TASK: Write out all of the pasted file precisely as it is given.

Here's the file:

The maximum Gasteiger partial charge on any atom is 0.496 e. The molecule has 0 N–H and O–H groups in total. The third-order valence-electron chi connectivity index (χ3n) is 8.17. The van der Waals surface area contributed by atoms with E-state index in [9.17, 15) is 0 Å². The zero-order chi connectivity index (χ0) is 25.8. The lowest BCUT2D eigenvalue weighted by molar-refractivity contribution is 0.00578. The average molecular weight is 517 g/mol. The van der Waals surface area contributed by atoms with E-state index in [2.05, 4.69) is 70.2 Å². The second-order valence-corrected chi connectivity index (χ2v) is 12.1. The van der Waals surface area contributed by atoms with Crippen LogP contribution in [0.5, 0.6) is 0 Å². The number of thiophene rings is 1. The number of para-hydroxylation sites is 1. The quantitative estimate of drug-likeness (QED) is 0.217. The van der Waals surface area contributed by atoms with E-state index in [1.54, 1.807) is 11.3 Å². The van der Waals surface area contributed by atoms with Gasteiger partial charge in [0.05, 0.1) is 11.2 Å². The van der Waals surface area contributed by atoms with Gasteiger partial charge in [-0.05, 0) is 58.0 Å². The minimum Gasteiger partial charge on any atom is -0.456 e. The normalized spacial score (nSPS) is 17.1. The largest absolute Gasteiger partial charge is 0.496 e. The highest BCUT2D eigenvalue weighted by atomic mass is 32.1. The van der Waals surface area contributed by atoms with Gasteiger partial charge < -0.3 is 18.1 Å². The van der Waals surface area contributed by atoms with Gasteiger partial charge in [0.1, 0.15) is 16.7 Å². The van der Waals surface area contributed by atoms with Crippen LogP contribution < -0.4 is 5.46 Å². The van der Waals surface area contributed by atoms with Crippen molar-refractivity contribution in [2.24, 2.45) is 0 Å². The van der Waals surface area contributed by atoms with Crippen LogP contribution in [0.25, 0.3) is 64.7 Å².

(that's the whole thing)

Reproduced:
The maximum Gasteiger partial charge on any atom is 0.496 e. The molecule has 0 N–H and O–H groups in total. The third-order valence-electron chi connectivity index (χ3n) is 8.17. The van der Waals surface area contributed by atoms with E-state index in [9.17, 15) is 0 Å². The zero-order chi connectivity index (χ0) is 25.8. The lowest BCUT2D eigenvalue weighted by molar-refractivity contribution is 0.00578. The average molecular weight is 517 g/mol. The van der Waals surface area contributed by atoms with E-state index in [2.05, 4.69) is 70.2 Å². The second-order valence-corrected chi connectivity index (χ2v) is 12.1. The van der Waals surface area contributed by atoms with Crippen LogP contribution in [0.5, 0.6) is 0 Å². The number of thiophene rings is 1. The number of para-hydroxylation sites is 1. The quantitative estimate of drug-likeness (QED) is 0.217. The van der Waals surface area contributed by atoms with E-state index in [1.54, 1.807) is 11.3 Å². The van der Waals surface area contributed by atoms with Gasteiger partial charge in [0.05, 0.1) is 11.2 Å². The van der Waals surface area contributed by atoms with Gasteiger partial charge in [-0.05, 0) is 58.0 Å². The minimum Gasteiger partial charge on any atom is -0.456 e. The normalized spacial score (nSPS) is 17.1. The largest absolute Gasteiger partial charge is 0.496 e. The highest BCUT2D eigenvalue weighted by atomic mass is 32.1. The van der Waals surface area contributed by atoms with Gasteiger partial charge < -0.3 is 18.1 Å². The van der Waals surface area contributed by atoms with Gasteiger partial charge in [0.1, 0.15) is 16.7 Å². The van der Waals surface area contributed by atoms with Crippen LogP contribution < -0.4 is 5.46 Å². The van der Waals surface area contributed by atoms with Crippen molar-refractivity contribution in [2.24, 2.45) is 0 Å². The van der Waals surface area contributed by atoms with Crippen LogP contribution in [0.25, 0.3) is 64.7 Å².